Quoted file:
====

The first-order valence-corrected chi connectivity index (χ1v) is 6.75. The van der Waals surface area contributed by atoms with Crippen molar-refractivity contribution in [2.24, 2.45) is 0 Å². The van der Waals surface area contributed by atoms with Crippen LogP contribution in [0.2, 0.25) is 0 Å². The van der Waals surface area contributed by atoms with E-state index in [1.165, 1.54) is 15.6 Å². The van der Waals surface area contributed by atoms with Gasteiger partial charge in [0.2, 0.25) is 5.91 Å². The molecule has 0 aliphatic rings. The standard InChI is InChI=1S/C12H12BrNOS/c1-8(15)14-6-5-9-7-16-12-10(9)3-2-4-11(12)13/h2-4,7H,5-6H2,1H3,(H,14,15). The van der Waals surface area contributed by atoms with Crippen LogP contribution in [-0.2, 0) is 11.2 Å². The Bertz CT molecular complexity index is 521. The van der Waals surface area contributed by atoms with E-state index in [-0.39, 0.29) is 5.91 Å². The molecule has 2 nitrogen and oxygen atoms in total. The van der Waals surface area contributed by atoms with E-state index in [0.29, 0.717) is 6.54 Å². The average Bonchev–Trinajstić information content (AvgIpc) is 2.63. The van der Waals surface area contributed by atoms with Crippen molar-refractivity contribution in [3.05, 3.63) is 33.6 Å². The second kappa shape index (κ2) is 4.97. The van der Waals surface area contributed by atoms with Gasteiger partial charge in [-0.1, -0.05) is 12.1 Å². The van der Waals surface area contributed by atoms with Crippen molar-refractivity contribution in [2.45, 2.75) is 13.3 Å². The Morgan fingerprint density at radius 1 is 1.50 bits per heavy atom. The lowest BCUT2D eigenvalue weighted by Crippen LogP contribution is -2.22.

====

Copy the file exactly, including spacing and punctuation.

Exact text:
The first-order valence-corrected chi connectivity index (χ1v) is 6.75. The van der Waals surface area contributed by atoms with Crippen molar-refractivity contribution in [2.24, 2.45) is 0 Å². The van der Waals surface area contributed by atoms with Crippen LogP contribution in [0.2, 0.25) is 0 Å². The van der Waals surface area contributed by atoms with E-state index in [1.165, 1.54) is 15.6 Å². The van der Waals surface area contributed by atoms with Gasteiger partial charge in [0.2, 0.25) is 5.91 Å². The molecule has 0 aliphatic rings. The standard InChI is InChI=1S/C12H12BrNOS/c1-8(15)14-6-5-9-7-16-12-10(9)3-2-4-11(12)13/h2-4,7H,5-6H2,1H3,(H,14,15). The van der Waals surface area contributed by atoms with Crippen LogP contribution in [-0.2, 0) is 11.2 Å². The Bertz CT molecular complexity index is 521. The van der Waals surface area contributed by atoms with E-state index in [-0.39, 0.29) is 5.91 Å². The molecule has 2 nitrogen and oxygen atoms in total. The van der Waals surface area contributed by atoms with E-state index in [0.29, 0.717) is 6.54 Å². The average Bonchev–Trinajstić information content (AvgIpc) is 2.63. The van der Waals surface area contributed by atoms with Crippen molar-refractivity contribution in [3.05, 3.63) is 33.6 Å². The second kappa shape index (κ2) is 4.97. The van der Waals surface area contributed by atoms with Gasteiger partial charge in [-0.1, -0.05) is 12.1 Å². The van der Waals surface area contributed by atoms with Crippen molar-refractivity contribution in [2.45, 2.75) is 13.3 Å². The Morgan fingerprint density at radius 1 is 1.50 bits per heavy atom. The lowest BCUT2D eigenvalue weighted by Crippen LogP contribution is -2.22.